In the beauty of the lilies Christ was born across the sea,
With a glory in His bosom that transfigures you and me:
As He died to make men holy, let us live to make men free,
While God is marching on!


Tuesday, November 10, 2009

Veterans Day: Mansions of the Lord

Wednesday, November 11 is Veterans Day in the United States, honoring all men and women who have served in our Armed Forces in peacetime and in all our wars. It was originally known as Armistice Day, commemorating the anniversary of the signing of the Armistice on November 11, 1918 that ended World War I. In 1953, an Emporia, Kansas businessman named Al King launched a campaign to expand Armistice Day to celebrate all veterans, not just those who served in World War I. A bill for changing the holiday to "Veterans Day" was passed by Congress, and President Dwight Eisenhower signed it into law in 1954.

Though most if not all school children have the day off, I doubt many of them even know why. How many school assemblies will there be, featuring patriotic music and addresses by men and women in the armed forces explaining what they and their forbears bought for this country with their time, fortunes, blood, and lives? Some, perhaps, but not many. Also rare will be church services honoring our heroes in uniform, past, present, and future. Government offices will be closed, but most businesses remain open. Most workers won't notice what day it is unless they stop some store's "Veterans Day Sale" on the way home. Years ago aging veterans, probably most of World War II and Korea, used to sell commemorative poppy pins on street corners in downtown Rochester. They're probably all passed on now, or discouraged by people's indifference.

It's not quite this way in Great Britain and Commonwealth countries like Canada and Austrailia. As I'll explain in my next post, "Remembrance Day," as they call November 11, is a solemn occasion for most people. Church services and moving ceremonies are held in London and across the UK, which include the Queen, military and civilian leaders, and especially veterans of all units and branches of service. Poppies (or pins resembling them) commemorating the fallen are commonplace. Two minutes of silence at 11 a.m. ("the eleventh hour of the eleventh day of the eleventh month") are observed everywhere.

This is how Veterans Day should be observed in this country--universally, and with reverence. We do have Memorial Day in May, but that's officially devoted to those service members who died in war (and that holiday isn't taken much more seriously by most people than Veterans Day). Think how much we owe to everyone who has served in uniform, including those who came home and those on their way to posts all over the country and the world! How many returned service members, even those who haven't been wounded in battle, must deal with emotional or physical scars that may plague them all their lives? Think of all the separation, anxiety, and privation that military families endure to defend our country and civilization! We all owe them a debt that can never be repaid, except in respect and support.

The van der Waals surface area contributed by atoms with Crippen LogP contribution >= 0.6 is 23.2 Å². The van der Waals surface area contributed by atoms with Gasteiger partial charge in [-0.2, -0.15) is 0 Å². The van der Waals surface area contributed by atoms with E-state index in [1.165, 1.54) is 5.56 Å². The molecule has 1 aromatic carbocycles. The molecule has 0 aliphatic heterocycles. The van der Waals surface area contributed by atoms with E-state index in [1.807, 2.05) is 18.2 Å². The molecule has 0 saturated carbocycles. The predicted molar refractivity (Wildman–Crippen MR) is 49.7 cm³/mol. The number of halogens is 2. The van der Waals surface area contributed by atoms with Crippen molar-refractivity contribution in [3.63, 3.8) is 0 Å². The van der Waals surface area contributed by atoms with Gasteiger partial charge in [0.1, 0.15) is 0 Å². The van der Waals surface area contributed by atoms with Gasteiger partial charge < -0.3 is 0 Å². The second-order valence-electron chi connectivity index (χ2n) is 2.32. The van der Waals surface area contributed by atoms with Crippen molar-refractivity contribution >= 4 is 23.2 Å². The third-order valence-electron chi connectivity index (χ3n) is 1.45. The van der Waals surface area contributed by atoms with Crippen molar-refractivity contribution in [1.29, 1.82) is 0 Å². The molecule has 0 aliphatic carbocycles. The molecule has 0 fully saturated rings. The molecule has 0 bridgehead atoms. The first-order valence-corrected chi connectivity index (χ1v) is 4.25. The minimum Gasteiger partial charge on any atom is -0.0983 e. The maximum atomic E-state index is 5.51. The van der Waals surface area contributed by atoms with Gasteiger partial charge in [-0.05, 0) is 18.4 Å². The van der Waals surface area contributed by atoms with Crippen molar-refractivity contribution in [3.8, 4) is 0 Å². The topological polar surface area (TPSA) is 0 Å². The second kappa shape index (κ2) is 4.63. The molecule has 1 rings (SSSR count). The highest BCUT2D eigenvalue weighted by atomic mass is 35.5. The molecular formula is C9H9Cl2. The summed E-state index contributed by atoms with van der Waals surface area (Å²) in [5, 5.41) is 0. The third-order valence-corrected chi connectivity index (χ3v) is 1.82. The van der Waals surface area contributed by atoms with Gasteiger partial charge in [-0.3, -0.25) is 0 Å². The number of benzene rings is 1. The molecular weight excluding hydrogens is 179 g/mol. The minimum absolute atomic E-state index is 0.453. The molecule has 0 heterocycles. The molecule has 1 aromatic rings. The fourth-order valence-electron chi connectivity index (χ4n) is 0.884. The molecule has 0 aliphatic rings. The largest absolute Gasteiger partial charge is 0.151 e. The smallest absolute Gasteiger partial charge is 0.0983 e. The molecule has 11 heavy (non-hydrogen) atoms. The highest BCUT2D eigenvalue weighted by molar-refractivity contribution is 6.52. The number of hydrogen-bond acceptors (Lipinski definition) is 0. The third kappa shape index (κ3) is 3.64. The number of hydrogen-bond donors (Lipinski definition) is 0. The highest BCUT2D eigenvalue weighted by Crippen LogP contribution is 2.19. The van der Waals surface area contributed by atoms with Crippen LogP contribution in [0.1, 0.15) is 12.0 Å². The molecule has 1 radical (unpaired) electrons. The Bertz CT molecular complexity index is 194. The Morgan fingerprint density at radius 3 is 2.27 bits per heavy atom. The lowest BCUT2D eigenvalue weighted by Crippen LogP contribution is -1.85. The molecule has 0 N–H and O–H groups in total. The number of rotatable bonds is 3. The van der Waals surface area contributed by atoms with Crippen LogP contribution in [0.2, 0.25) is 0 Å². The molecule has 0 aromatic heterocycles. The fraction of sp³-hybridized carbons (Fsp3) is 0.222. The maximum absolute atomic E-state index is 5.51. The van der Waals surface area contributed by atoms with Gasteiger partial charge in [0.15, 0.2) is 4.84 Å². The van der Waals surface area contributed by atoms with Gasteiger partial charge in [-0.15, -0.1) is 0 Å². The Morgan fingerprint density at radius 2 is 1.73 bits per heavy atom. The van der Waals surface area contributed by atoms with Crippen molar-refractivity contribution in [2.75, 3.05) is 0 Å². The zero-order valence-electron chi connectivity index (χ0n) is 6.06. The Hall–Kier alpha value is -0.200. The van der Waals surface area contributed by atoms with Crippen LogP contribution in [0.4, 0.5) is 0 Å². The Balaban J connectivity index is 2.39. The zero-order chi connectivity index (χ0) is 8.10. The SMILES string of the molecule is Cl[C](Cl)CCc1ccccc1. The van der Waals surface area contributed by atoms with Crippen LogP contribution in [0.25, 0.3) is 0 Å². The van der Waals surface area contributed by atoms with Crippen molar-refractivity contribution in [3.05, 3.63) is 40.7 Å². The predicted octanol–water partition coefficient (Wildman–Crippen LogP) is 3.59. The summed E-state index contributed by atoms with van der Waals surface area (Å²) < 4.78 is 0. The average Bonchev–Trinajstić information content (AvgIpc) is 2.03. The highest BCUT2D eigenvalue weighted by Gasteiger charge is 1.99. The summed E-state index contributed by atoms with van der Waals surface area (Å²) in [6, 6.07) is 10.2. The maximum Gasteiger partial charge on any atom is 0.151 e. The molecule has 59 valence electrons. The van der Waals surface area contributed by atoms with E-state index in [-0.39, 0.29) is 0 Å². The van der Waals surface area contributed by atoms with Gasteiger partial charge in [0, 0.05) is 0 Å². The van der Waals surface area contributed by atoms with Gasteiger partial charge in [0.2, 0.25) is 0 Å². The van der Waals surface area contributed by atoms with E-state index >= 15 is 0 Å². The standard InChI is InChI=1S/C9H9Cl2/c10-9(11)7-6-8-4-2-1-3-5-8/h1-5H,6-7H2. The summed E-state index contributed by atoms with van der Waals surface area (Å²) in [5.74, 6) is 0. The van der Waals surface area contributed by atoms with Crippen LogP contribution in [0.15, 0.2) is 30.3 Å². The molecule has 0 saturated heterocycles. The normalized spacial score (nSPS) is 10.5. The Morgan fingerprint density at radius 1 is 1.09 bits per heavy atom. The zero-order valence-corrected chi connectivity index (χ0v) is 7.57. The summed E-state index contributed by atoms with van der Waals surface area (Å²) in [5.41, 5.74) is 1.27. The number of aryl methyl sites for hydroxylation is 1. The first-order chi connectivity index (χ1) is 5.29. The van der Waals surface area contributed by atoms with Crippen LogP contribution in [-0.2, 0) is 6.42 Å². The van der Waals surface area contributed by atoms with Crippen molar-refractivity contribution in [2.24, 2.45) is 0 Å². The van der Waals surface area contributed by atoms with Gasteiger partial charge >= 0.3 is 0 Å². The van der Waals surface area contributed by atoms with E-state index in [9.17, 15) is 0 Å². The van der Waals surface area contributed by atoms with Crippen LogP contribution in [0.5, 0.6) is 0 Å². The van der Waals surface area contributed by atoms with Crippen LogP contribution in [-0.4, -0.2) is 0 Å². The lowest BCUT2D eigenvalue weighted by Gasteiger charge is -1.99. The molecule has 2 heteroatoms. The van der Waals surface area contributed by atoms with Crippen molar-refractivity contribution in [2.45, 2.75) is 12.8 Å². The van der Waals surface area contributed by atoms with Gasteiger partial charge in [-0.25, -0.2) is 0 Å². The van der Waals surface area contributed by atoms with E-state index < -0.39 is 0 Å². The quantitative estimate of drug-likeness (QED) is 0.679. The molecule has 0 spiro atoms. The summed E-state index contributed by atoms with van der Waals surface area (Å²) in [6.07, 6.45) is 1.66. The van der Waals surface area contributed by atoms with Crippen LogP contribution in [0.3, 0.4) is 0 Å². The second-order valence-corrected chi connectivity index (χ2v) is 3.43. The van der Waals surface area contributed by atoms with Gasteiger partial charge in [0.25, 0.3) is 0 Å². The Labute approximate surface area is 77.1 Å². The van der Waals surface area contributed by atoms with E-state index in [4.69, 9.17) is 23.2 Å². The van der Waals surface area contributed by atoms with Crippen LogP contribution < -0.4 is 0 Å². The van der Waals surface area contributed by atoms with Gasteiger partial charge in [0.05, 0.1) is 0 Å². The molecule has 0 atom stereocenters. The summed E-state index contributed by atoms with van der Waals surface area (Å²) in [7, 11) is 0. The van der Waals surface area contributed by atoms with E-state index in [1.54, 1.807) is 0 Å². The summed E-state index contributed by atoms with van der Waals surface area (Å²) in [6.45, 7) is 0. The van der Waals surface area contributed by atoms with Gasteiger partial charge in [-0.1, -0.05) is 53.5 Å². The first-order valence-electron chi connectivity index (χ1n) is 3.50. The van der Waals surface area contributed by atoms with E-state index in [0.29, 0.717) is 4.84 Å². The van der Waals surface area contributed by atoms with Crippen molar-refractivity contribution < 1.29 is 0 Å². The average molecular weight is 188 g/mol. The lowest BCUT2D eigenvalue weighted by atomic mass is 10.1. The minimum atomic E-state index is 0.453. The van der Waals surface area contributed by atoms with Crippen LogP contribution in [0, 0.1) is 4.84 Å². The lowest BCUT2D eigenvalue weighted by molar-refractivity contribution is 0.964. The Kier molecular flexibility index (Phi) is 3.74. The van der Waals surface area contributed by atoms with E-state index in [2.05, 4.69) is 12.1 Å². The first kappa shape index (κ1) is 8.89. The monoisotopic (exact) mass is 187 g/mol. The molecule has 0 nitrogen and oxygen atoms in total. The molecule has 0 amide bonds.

Melany and I are both so proud to be children of veterans!--her father Charles D. Spendlove, of the United States Army, and mine John W. Fleming, of the United States Navy and Marine Corps. Thank God both those wonderful men came home and were able to raise good families! Melany is especially lucky also to have a veteran brother, Michael D. Spendlove, of the United States Air Force.

So, sometime on Wednesday, ask yourself this: have I hugged a veteran today?

And now, a tribute to our veterans that brings home, more powerfully than anything else I've seen or heard, the awful sacrifices that our warriors and their families are called upon to make. The hymn is called Mansions of the Lord, as sung by the West Point Glee Club at the end of the great Vietnam War film We Were Soldiers. This hymn also served as the recessional in the 2004 funeral of President Ronald Reagan. The text follows the video below, and you can download the original music for free, in .mp3 format here.

I guarantee that you'll come away from this with teary eyes, and a deeper appreciation for what it means to serve our country.

The Mansions of the Lord
Words by Randall Wallace

To fallen soldiers let us sing,
Where no rockets fly nor bullets wing,
Our broken brothers let us bring
To the Mansions of the Lord.

No more bleeding, no more fight,
No prayers pleading through the night,
Just divine embrace, eternal light
In the Mansions of the Lord.

Where no mothers cry and no children weep,
We will stand and guard though the angels sleep,
Oh through the ages safely keep
The Mansions of the Lord.

Below is the solo voice portion, an excerpt from "Sgt. MacKenzie" by Joseph Kilna MacKenzie, as sung in a Scottish dialect and with a "translation" to standard English:

Lay me doon in the caul caul groon
Whaur afore monie mair huv gaun
Lay me doon in the caul caul groon
Whaur afore monie mair huv gaun

Ains a year say a prayer faur me
Close yir een an remember me

Lay me down in the cold cold ground
Where before many more have gone
Lay me down in the cold cold ground
Where before many more have gone

Once a year say a prayer for me
Close your eyes and remember me

1 comment:

Anonymous said...

OMG--you were absolutely right: "The Mansions of the Lord" DID bring me to tears (I'm crying right now as I write this)!! And the combination of the pictures and music just did me in.... THANK YOU for posting this!